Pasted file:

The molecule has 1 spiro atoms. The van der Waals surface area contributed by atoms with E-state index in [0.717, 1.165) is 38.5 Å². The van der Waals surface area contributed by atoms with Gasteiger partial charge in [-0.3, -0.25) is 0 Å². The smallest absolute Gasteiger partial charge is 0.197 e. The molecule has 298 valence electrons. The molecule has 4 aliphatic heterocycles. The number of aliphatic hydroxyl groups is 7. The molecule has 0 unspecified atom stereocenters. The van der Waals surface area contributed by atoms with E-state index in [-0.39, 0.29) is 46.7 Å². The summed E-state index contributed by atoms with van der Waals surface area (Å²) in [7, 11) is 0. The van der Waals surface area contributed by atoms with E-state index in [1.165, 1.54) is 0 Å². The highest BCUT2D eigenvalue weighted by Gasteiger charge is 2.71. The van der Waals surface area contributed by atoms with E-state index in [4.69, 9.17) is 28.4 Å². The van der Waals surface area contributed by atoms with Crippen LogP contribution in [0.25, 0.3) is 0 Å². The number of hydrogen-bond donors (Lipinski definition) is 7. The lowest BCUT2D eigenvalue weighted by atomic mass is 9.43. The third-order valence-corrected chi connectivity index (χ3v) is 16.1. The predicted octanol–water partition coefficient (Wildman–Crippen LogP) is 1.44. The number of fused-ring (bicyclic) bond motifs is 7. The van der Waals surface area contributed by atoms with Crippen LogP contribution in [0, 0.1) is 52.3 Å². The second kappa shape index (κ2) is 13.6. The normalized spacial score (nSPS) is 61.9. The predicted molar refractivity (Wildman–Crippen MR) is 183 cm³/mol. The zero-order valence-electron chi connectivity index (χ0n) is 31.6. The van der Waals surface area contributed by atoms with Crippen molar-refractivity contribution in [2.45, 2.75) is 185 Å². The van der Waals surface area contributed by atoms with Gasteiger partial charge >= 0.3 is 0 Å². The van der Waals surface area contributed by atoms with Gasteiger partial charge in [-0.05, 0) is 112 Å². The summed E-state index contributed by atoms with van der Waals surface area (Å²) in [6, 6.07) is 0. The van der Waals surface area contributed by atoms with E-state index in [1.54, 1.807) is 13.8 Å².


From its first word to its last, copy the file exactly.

The molecule has 1 spiro atoms. The van der Waals surface area contributed by atoms with E-state index in [0.717, 1.165) is 38.5 Å². The van der Waals surface area contributed by atoms with Gasteiger partial charge in [-0.3, -0.25) is 0 Å². The smallest absolute Gasteiger partial charge is 0.197 e. The molecule has 298 valence electrons. The molecule has 4 aliphatic heterocycles. The number of aliphatic hydroxyl groups is 7. The molecule has 0 unspecified atom stereocenters. The van der Waals surface area contributed by atoms with E-state index in [-0.39, 0.29) is 46.7 Å². The summed E-state index contributed by atoms with van der Waals surface area (Å²) in [7, 11) is 0. The van der Waals surface area contributed by atoms with E-state index in [1.165, 1.54) is 0 Å². The highest BCUT2D eigenvalue weighted by Gasteiger charge is 2.71. The van der Waals surface area contributed by atoms with E-state index in [4.69, 9.17) is 28.4 Å². The van der Waals surface area contributed by atoms with Crippen LogP contribution in [0.25, 0.3) is 0 Å². The number of hydrogen-bond donors (Lipinski definition) is 7. The lowest BCUT2D eigenvalue weighted by atomic mass is 9.43. The third-order valence-corrected chi connectivity index (χ3v) is 16.1. The predicted octanol–water partition coefficient (Wildman–Crippen LogP) is 1.44. The number of fused-ring (bicyclic) bond motifs is 7. The van der Waals surface area contributed by atoms with Crippen LogP contribution in [0, 0.1) is 52.3 Å². The second kappa shape index (κ2) is 13.6. The normalized spacial score (nSPS) is 61.9. The predicted molar refractivity (Wildman–Crippen MR) is 183 cm³/mol. The zero-order valence-electron chi connectivity index (χ0n) is 31.6. The van der Waals surface area contributed by atoms with Crippen molar-refractivity contribution in [2.45, 2.75) is 185 Å². The van der Waals surface area contributed by atoms with Gasteiger partial charge >= 0.3 is 0 Å². The van der Waals surface area contributed by atoms with Gasteiger partial charge in [-0.05, 0) is 112 Å². The summed E-state index contributed by atoms with van der Waals surface area (Å²) in [6, 6.07) is 0. The van der Waals surface area contributed by atoms with E-state index in [1.54, 1.807) is 13.8 Å².